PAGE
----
U.S. EPA Expedites Economic Recovery Funding to Reduce Diesel Emissions, Create Jobs in South Carolina
Release Date: 07/06/2009
Contact Information: Kara Belle, (404) 562-8322, email@example.com
(ATLANTA – July 6, 2009) In a move that stands to create jobs, boost local economies, reduce diesel emissions and protect human health and the environment for people of the State of South Carolina, the U.S. Environmental Protection Agency has awarded $553,918 to the South Carolina Department of Education to replace old school buses with new low emission hybrid buses and retrofit existing buses with cleaner technology. This clean diesel project will create jobs while protecting South Carolina’s air quality.
“This grant is a great investment in environmental protection and will provide long-term economic benefits for South Carolina,” said Stan Meiburg, EPA Acting Administrator in Atlanta. “This funding will go a long way in helping to bolster the economy and protect public health and the environment by creating green jobs that improve air quality.”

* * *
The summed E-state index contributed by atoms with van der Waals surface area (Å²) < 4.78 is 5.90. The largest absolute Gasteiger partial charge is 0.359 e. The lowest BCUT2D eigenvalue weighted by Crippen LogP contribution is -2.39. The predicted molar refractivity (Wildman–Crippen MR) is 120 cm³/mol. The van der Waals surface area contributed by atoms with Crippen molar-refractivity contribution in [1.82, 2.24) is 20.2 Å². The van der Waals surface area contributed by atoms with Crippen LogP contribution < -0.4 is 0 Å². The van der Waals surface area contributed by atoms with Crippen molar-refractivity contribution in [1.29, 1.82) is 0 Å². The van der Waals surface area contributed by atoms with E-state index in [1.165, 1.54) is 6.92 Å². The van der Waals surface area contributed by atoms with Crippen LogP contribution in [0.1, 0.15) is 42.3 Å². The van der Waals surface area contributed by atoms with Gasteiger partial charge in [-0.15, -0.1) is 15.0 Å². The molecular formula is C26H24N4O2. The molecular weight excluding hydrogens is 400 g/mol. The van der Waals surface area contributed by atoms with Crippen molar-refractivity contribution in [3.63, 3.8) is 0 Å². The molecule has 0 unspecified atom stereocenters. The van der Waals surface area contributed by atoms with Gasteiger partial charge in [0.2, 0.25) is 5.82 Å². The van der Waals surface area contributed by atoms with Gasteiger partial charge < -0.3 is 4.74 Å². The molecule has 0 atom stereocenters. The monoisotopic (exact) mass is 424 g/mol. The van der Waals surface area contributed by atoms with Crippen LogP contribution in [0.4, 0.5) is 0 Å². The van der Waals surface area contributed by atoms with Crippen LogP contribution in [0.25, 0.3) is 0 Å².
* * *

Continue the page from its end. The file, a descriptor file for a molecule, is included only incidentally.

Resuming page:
To speed distribution of funds from the American Recovery and Reinvestment Act of 2009 (Recovery Act), EPA is funding proposals from last year’s National Clean Diesel Campaign grant competition. The South Carolina Department of Education will replace four existing 65-passenger Type C buses with four hybrid electric public school buses. The project will also install retrofit crankcase ventilation filtration systems on 500 public school buses. This project will also result in an estimated 4.7 tons of emissions reduced.
In addition to helping to create and retain jobs, this clean diesel project will reduce premature deaths, asthma attacks and other respiratory ailments, lost work days, and many other health impacts every year.
EPA will award the remaining Recovery Act clean diesel grants in the coming months.
President Obama signed the American Recovery and Reinvestment Act of 2009 on February 17, 2009 and has directed that the Recovery Act be implemented with unprecedented transparency and accountability. To that end, the American people can see how every dollar is being invested at Recovery.gov.
For information on EPA’s implementation of the American Recovery and Reinvestment Act of 2009 in South Carolina, visit: http://www.epa.gov/recovery
For information about EPA’s clean diesel initiatives, visit: http://www.epa.gov/cleandiesel
For information about the South Carolina Department of Education’s transportation programs, visit: http://ed.sc.gov/agency/Innovation-and-Support/Transportation/old/trn/